I walked for about twenty minutes, following the trail through the snow-covered trees, and humming to the beat of my crunching footsteps. I stopped short and smiled. In front of me lay the first hill. I had been pulling my sled by the rope behind me and now I pointed it directly in the middle of the trail. It wasn’t a very long hill, but if you could just go fast enough to get over the bump at the bottom you could keep going, but that only happened if you took a running leap at the top of the hill. My brothers could do it, I could not. I lay belly down on the sled with my legs straight out behind me and gave just a little push with my hands. I started off slow, but then I was flying, steering around the left turn and over the summertime bog at the bottom. At the bump, I stopped. My father had dug out an irrigation trench to let water run off from the bog and left the dirt there, creating the bump. I hated that hill; it was a tease because you would just start to feel the coldness on your face, then it was over. It was like the Crazy Chair ride at the fair; just as you would start enjoying it, it was done. We meant to fix it during the summer, but never did. I got up, pulled the sled over the bump, and walked through the small patch of shrubs and wild rose bushes and came to a fork in the road.
There were many small trails going through the woods, mainly used for rabbit snaring in the fall or for moose hunting. You could tell where you were by the layout of the land, some roads were marked, some were not. I was on the main trail that led to the river. There was another wide ski-doo road that led to where my father, uncle, and the old fisherman cut firewood. It led to the deep woods, a place of endless tall trees, thick underbrush, and abominable snowmen. That trail was off limits.
I stood looking up at the road that led to the deep woods. There was a steep incline and it seemed like my sled was vibrating, calling to me to make the climb, even though I was not allowed to venture that way. My sled vibrated again, I imagined, so I decided to hike up the hill until it leveled out. When I got to the top, the hair on the back of my neck stood on end. I had the strangest feeling that I was being watched. I never looked around to see what was beyond, I just got on my sled and coasted back down the hill. I slowed down when I got to the spot where I had just been but had enough momentum to keep it going. It was a steady decline from there. At some places I would slow down, get off the sled for a bit, then slide again. On and on I went with the snow flicking up, and the wind burning my face, but I didn’t care because I was on my racer, I was free, and I was faster than the wind.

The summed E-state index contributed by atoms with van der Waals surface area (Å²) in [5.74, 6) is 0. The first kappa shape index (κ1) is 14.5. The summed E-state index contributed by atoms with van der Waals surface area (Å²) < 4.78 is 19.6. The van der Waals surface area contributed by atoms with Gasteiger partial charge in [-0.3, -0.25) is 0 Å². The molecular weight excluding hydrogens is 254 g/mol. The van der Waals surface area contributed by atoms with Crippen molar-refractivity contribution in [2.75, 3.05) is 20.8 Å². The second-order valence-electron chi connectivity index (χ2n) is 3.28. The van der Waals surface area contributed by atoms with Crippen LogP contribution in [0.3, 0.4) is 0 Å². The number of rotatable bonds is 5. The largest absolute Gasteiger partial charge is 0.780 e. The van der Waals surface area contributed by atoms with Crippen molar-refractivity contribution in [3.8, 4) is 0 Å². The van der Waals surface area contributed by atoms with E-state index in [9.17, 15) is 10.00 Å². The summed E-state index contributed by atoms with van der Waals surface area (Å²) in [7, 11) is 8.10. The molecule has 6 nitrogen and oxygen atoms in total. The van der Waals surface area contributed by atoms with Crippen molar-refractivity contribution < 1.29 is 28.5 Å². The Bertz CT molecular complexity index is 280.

I came to the last hill before coming to the river. In the summer, the walk to the river was almost an hour, but took less time on a sled in the winter. I steered over the slush caused by a dribble of water that came from another realm — no one ever seemed to know where it came from — and rounded the bend. Halfway around the bend all I saw were chunks of ice and rushing water, which had not been there the Saturday before — my family and I had been ice-skating across the 30-foot body of water. There had been mild temperatures during the week which must have caused the water to burst through in some places and cause large chunks of ice to form along its banks. I dropped my boots on the snow to try to slow down. It was impossible to judge the distance; the snow seemed to disappear as it gave way to the chunks of ice. I tried to stop, but the trail was too icy, so I rolled off my sled to avoid the water and slid head first into a chunk of ice.
When I woke up, I couldn’t see clearly. I felt my head — bandages. I thought that my brothers must have found me and took me home. I smelled wood burning and apple pie. I tried to get up, but the pain was unbearable, I passed out. The next time I woke up, I smelled wood burning, apple pie, and cocoa. When I tried to get up again, pain shot across the left side of my head, and then I heard the spring hinges of a door and lay perfectly still. We never had spring hinges. I heard someone humming, a woman’s voice, not my mother. Footsteps came toward me. I heard sticks of wood falling to the floor and stoking of the fire. I was frozen with fear. I couldn’t see clearly, I had no idea where I was, and the smell of that pie was driving me crazy. Then the woman came over to me and started touching my head. She spoke softly, like a little old granny would. It comforted me it an odd way. I was no longer scared, and I thought, how bad could this little old granny be? As she spoke, she held up my head to take off the bandages. When she laid my head back on the pillow, I slowly opened my eyes. The only light in the room came from the flames of the fire. I tried to get up, but she put a hand to my shoulder.